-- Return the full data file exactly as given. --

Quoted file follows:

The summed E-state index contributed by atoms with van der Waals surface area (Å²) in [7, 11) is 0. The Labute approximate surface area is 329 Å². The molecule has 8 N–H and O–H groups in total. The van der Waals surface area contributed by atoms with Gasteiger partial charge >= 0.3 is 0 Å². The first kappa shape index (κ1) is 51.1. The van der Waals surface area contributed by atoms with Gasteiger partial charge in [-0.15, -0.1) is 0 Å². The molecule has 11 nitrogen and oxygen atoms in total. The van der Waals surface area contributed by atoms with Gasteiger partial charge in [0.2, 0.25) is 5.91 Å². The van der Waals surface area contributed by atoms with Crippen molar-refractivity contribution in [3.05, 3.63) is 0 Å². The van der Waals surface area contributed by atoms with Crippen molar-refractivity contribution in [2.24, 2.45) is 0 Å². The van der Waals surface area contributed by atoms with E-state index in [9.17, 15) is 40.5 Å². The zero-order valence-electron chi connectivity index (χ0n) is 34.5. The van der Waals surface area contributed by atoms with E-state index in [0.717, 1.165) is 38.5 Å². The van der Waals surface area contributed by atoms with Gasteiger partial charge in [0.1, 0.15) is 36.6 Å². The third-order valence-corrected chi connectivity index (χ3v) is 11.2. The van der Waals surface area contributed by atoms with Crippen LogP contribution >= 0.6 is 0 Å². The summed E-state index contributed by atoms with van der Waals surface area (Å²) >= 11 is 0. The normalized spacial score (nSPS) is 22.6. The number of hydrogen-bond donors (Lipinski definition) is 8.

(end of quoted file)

The summed E-state index contributed by atoms with van der Waals surface area (Å²) in [7, 11) is 0. The Labute approximate surface area is 329 Å². The molecule has 8 N–H and O–H groups in total. The van der Waals surface area contributed by atoms with Gasteiger partial charge >= 0.3 is 0 Å². The first kappa shape index (κ1) is 51.1. The van der Waals surface area contributed by atoms with Gasteiger partial charge in [-0.15, -0.1) is 0 Å². The molecule has 11 nitrogen and oxygen atoms in total. The van der Waals surface area contributed by atoms with Gasteiger partial charge in [0.2, 0.25) is 5.91 Å². The van der Waals surface area contributed by atoms with Crippen molar-refractivity contribution in [3.05, 3.63) is 0 Å². The van der Waals surface area contributed by atoms with Crippen molar-refractivity contribution in [2.24, 2.45) is 0 Å². The van der Waals surface area contributed by atoms with E-state index in [9.17, 15) is 40.5 Å². The zero-order valence-electron chi connectivity index (χ0n) is 34.5. The van der Waals surface area contributed by atoms with E-state index in [0.717, 1.165) is 38.5 Å². The van der Waals surface area contributed by atoms with Gasteiger partial charge in [0.1, 0.15) is 36.6 Å². The third-order valence-corrected chi connectivity index (χ3v) is 11.2. The van der Waals surface area contributed by atoms with Crippen LogP contribution >= 0.6 is 0 Å². The summed E-state index contributed by atoms with van der Waals surface area (Å²) >= 11 is 0. The normalized spacial score (nSPS) is 22.6. The number of hydrogen-bond donors (Lipinski definition) is 8.